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houses as the chapel was cold and uncomfortable. more to attend, but strange to say, some of the people object. Here is the very principle which has been the bane of the church in all ages-a preferring the mode to the essence-the means to the end.

"I have lately written but one sermon in the week, and I have some thoughts of abandoning the practice of preparing finished compositions for preaching. I am inclined to think them unsuitable. The design of preaching is not to exhibit minute delineations of thought, but grand truths. I shall not however dispense with writing entirely. I shall generally have a representation by a few apt and striking words of almost every idea I intend to utter. I wish to combine the advantages of previous preparation with freedom of speech in delivery."

It was a frequent practice with Mr. Hessel after having engaged in the discussion of some important topic, to write out the arguments employed by both parties, and arrange them in their natural order. By this means his views on the subject not only became more clear, but were either confirmed or modified. While at Northallerton he was in the habit of meeting with a sceptic, with whom he sometimes engaged in discussion. The following is an outline of the argument employed by him on one occasion: "You see much that is good-you know what to do-you see only a very small part of God's works. If you were really honest you would admire what is good; act up to what you know; and leave what is mysterious to be explained hereafter. This is plainly the safest and wisest course. You cannot deny that goodness and happiness are desirable. You cannot deny that the Bible makes many both good and happy. What it does for thousands it may do for all-for you. How can you excuse yourself for not seeking to be good and happy by the best means to be found? Should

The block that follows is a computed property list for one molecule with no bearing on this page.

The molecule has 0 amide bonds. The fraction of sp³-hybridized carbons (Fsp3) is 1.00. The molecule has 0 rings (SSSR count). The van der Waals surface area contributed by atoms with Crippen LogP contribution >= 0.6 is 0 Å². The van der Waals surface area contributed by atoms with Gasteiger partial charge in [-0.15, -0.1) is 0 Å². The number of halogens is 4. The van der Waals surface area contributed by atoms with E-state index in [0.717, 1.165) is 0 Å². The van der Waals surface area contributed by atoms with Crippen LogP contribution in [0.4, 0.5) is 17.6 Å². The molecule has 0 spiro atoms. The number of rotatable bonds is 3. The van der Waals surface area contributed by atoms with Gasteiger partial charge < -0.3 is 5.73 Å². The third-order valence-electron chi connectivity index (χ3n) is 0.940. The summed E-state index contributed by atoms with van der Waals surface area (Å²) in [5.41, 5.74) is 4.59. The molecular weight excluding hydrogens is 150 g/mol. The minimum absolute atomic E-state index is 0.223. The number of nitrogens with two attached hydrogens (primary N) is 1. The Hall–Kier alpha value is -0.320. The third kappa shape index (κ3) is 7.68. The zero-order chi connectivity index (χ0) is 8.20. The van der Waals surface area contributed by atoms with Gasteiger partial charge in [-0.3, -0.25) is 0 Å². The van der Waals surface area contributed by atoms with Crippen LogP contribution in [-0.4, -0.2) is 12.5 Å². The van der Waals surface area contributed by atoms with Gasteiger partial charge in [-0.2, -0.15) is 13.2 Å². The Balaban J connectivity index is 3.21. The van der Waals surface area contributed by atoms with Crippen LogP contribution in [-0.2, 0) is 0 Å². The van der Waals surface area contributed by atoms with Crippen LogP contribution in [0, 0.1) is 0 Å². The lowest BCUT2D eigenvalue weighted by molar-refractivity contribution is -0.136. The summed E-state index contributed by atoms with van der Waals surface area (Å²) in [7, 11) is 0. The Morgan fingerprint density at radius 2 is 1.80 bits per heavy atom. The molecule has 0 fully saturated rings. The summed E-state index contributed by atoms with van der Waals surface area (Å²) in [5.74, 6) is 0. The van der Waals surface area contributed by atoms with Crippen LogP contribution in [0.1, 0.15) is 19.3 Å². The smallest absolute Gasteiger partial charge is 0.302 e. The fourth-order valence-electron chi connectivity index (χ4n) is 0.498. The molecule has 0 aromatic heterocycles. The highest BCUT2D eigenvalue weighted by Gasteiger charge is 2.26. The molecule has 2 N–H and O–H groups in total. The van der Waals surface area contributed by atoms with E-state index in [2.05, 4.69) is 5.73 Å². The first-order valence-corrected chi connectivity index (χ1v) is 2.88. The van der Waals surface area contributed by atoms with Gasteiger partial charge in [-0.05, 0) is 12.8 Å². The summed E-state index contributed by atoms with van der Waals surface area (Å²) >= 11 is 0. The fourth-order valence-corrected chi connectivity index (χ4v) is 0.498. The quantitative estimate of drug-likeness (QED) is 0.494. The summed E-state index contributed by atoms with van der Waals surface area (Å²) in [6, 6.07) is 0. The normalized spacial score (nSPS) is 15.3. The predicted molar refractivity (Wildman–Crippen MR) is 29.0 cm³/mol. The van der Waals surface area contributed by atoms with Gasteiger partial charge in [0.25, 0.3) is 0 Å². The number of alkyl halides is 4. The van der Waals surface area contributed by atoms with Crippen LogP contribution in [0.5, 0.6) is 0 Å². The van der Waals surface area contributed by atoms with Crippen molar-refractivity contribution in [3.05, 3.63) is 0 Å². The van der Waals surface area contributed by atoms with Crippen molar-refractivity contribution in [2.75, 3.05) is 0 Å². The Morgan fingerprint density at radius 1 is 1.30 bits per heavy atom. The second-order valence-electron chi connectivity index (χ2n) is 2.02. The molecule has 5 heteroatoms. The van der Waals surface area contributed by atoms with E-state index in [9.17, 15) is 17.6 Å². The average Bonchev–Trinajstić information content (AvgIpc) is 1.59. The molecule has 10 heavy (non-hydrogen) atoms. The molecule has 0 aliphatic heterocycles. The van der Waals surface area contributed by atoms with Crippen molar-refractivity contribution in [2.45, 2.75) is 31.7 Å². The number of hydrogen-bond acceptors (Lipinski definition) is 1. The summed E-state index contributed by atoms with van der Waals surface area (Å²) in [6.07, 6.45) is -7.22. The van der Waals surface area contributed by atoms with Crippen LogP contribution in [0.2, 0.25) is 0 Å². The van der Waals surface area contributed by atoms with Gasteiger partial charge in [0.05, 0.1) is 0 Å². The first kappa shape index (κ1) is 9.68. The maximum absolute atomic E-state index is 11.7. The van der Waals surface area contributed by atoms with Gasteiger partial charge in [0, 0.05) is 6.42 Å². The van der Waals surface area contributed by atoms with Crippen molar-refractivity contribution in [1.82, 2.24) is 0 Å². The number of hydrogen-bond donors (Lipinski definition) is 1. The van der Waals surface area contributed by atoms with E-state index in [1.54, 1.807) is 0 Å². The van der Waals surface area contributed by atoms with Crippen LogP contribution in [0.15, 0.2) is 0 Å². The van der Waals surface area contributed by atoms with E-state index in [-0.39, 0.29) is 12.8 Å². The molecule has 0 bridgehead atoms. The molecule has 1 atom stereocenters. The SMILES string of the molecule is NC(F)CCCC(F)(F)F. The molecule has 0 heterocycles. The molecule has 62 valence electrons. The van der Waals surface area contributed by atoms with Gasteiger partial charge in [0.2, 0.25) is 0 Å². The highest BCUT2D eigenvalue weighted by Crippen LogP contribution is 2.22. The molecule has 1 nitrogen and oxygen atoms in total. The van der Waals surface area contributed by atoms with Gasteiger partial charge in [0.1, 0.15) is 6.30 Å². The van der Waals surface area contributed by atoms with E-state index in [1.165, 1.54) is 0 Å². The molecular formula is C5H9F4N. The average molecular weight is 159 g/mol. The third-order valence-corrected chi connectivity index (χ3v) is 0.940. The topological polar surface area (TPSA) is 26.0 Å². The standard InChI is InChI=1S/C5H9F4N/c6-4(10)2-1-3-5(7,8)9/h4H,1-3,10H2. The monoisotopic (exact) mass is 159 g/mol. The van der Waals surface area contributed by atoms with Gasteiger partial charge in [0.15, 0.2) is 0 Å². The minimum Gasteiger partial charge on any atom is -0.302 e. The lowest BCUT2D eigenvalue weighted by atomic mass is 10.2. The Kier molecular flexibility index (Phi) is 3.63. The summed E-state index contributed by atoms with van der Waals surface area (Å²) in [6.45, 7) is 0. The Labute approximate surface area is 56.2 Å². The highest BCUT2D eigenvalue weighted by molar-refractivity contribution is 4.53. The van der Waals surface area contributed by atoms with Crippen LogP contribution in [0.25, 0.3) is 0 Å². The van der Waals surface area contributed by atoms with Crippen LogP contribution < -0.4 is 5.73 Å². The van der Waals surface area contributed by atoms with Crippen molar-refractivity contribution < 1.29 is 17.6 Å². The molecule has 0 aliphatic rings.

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some sad consequences overtake you, you will have no reason to complain."-I never learnt that any good resulted from these discussions. Nor do I think such discussions desirable. Except in the case of earnest and youthful inquirers, scepticism has its seat in the heart. And when you have silenced the sceptic, as you easily may do by such a course of reasoning as is here sketched, what have you achieved? His mortification. Nothing more, save possibly your own elation.